This is a middle grade book, but it is so good! And yes, that was me you heard cheering and crying at the end. If you are looking for an inspirational book for young readers (and yourselves!) you can add this book to your list.
Twelve-year-old Coltrane, named for the jazz artist, is being raised by his mother in Detroit. But as the book begins, Cole has gotten in trouble yet again at school, and his mother feels like she can’t take any more; she is driving him to Philadelphia to the house of the father – Harper – he never met.
After his mother drops him off in Philly, Cole gets one surprise after another. His father is part of a group of black urban cowboys who save horses from slaughterhouses, and use them to teach neighborhood kids how to be responsible for the care of another life. In exchange for getting to ride, the kids groom and feed the horses, and help with the upkeep of the stables.
The city has other ideas, however, since a group of developers want that land to build gentrified housing. Cole, sullen and alienated when he first arrives, learns “the Cowboy Way” – first about bonding with horses, and then about friendship and justice. Together, he and the cowboy group implement the Cowboy Way in order to prevent their horses from getting killed and to stop the developers from depriving them of their way of life and of the happiness and self-esteem it confers on all the participants.
The illustrator, Jesse Joshua Watson, is the wonderful artist who created the joyous pictures for the book I and I: Bob Marley (reviewed here). His pictures, intermittently placed throughout the book, definitely enrich the story. I was only sorry there weren’t more of them!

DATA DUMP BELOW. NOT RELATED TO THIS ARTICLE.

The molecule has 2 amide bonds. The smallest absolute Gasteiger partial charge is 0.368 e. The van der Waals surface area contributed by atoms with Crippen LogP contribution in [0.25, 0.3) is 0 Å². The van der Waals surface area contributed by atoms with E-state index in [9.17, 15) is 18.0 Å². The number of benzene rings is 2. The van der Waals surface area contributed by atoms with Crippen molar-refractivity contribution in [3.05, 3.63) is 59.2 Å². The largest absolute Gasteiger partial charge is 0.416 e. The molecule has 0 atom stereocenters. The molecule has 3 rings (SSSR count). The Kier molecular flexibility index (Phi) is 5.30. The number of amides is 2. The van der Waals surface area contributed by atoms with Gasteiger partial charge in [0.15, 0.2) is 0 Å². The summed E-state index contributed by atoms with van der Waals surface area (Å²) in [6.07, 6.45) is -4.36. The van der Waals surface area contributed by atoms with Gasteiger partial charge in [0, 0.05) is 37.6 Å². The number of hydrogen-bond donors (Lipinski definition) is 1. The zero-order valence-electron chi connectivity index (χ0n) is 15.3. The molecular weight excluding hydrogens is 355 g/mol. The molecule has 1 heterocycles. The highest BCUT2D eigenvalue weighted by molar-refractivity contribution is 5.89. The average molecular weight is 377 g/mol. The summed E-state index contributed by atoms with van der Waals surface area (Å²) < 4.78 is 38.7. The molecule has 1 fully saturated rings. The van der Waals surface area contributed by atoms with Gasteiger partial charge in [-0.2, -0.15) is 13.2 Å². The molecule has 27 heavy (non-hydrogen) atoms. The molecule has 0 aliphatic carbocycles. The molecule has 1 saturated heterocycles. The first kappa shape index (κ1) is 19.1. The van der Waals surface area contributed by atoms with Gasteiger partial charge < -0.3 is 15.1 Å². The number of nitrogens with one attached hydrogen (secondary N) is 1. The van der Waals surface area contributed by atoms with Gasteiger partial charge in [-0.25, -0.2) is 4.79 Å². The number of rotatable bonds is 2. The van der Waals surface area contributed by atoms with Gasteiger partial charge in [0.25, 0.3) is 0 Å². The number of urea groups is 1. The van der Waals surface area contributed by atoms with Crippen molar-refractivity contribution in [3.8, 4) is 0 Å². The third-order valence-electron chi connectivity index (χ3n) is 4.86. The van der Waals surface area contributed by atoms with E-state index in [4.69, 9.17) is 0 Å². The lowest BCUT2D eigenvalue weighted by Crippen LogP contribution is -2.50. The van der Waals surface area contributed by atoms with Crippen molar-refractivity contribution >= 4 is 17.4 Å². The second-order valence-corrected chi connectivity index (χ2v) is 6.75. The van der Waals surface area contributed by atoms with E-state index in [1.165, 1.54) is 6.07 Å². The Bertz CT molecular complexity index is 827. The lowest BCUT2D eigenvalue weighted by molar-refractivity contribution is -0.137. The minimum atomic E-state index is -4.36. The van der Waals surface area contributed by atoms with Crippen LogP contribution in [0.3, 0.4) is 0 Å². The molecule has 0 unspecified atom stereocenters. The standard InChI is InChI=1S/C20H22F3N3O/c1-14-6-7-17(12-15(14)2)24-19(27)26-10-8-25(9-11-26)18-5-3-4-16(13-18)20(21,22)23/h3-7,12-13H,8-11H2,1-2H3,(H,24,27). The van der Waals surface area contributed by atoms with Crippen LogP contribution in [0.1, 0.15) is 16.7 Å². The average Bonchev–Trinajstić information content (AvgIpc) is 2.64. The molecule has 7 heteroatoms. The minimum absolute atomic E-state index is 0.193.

Discussion: The best part of this book is that it is based on an actual group of urban black horsemen in North Philadelphia. In an article about these “cowboys” in “Pennsylvania Equestrian,” you can learn the real story about the threat to the thirty horses in the stables on Fletcher Street, and what they mean to the kids who hang out there. As Hop White, who owns the facility, observes:
“‘Horses helped my life,’ he says. ‘I could have been a gang-banger or a drug seller. My time was put in here instead of where I grew up.’ He offers his own life as a contrast to those of some of the kids he knew from his old neighborhood. ‘A couple are dead, plenty are in jail doing life.’ He says that his parents weren’t together, but his father, who lived near the stable, brought him around to learn to ride. His 12-year-old son rides there now, along with his nephews.
The men all talk about discipline and accountability. They’re not abstract concepts. They are incorporated into rules that are strictly enforced. ‘Once a kid comes around here, it’s hard for them to detach themselves,’ White explains. ‘They look at this as another part of the world. You don’t have anyone cursing, doing drugs, shouting. There’s no tolerance of violence around here.’ And there’s no tolerance for slacking off at school, either. ‘The kids must bring their report cards. If they get bad grades, they can’t ride until they bring their grades up.’ Beyond grades, there’s another component. Kids can’t ride unless they help out.”
I can’t recommend this book highly enough!
Published by Candlewick Press, 2011